When C.J. McGowan became the City Connects Coordinator at Ascension Catholic School, she saw students who had many needs — and also many strengths.
“I saw a Catholic school in the north side of Minneapolis, which is the toughest side of the city, probably of the whole Twin Cities in terms of crime and poverty,” McGowan said, recalling her early days at Ascension.
“There were a handful of kids who had gone through trauma. The trauma of immigrating. The trauma of being poor and not being able to afford food on a regular basis. There were academic needs and some intense behavioral health needs. And yet, there were a ton of resilient kids doing their best and doing pretty well.”
She knew that — in addition to addressing students’ comprehensive needs — building on strengths and generating feelings of competence and confidence could change the way these students saw themselves as learners and could help them thrive. So that is what she did.
Last school year, in the middle of the pandemic, getting services to students was hard, but in Minnesota Helen Keller Intl, a City Connects community partner, persisted.
“In a normal year, Helen Keller goes into schools and conducts eye screenings,” Laurie Acker, the City Connects Program Manager in Minnesota, says. “They also have an eye doctor who will give a complete eye exam if a student needs glasses.”
Last year, Helen Keller Intl brought its services to local Catholic Schools implementing the City Connects model.
“Of course it was a little bit more challenging because we had to wipe everything down and we could only have two kids in the room at one time. The coordinators were really instrumental in facilitating this process.”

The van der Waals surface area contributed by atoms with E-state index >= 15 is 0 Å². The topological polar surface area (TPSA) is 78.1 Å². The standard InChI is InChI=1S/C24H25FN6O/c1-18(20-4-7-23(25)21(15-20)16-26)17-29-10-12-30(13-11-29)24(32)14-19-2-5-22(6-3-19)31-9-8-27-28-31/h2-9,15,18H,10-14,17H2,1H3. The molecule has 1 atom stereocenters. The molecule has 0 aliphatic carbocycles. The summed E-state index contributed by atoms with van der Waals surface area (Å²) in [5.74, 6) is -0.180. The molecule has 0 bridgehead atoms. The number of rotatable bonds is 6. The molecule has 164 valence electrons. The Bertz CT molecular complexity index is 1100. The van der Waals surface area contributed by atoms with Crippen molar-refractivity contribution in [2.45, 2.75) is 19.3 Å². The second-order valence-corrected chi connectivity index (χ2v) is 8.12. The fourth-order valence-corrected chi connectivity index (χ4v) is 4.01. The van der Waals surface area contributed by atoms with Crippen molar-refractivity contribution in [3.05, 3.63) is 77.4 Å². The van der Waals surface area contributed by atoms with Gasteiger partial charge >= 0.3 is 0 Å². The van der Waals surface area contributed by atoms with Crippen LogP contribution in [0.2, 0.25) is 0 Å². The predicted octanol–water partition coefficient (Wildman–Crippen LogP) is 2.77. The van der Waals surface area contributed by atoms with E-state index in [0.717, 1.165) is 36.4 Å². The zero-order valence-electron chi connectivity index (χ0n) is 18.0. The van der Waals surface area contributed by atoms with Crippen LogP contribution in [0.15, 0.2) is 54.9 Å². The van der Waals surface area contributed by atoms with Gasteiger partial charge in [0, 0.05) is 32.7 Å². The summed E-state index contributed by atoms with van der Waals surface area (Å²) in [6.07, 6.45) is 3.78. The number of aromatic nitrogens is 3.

Sometimes this meant getting reluctant students excited about new eyeglasses. “We try to help them feel good,” Acker says. Other times it’s a matter of sharing in the excitement.
And for one student, it was a matter of doing detective work.
“It is calmer,” Laurie Acker, the City Connects Program in Minnesota, says of the brand new school year.
“When Covid first hit it was an emergency and there was chaos. Then last year was extremely hard for teachers and students. Now this year, there’s science and protocols. We’re following CDC guidelines. If there’s a Covid positive case, we don’t have to shut down a grade or a school. Instead, we can quarantine close contacts.”
But even in this relatively calmer phase, Acker and the City Connects Coordinators she supervises are supporting students and planning ahead.
“We’ve gotten to the point where instead of being reactive, we’re proactive. We’re able to have kids eat in lunchrooms in designated spots. Kids can take their masks off when they go outside. And at some schools, Covid testing for teachers is required,” Acker says.
Coordinators are also much more attuned to signs of anxiety, so they can see when students might need more support.
“We’re running more skills groups for students that focus on coping and calming strategies.”
News headlines keep echoing a dismal fact: across the country, children are dealing with the trauma of living through a global pandemic.
This is true for both school-aged children and for young children ages 0 to 5. And as City Connects Coordinator Elizabeth Planje explains, working young children in preschool programs to provide services and promote healing requires a different lens.
“You do have to be a little more curious to find the root cause of what’s bothering very young children,” Planje says. She’s the coordinator at Sacred Heart School, in Lynn, Mass., as well as a therapist. At Sacred Heart, she works with students as young as 2.9 years old. “The older kids can tell you more about what’s going on, but with younger kids you have to be more of a detective.”
This means observing, thinking, and testing out ideas across all four City Connects domains — academic, social/emotional, physical health, and family — to understand children’s needs.
Planje tells the story of a young child who screamed every time he went to the restroom. It took some reflection, but eventually Planje and the teachers theorized that the child was experiencing sensory overload. The sound of flushing was too loud for him. The solution: he now goes to the restroom wearing headphones that muffle the noise.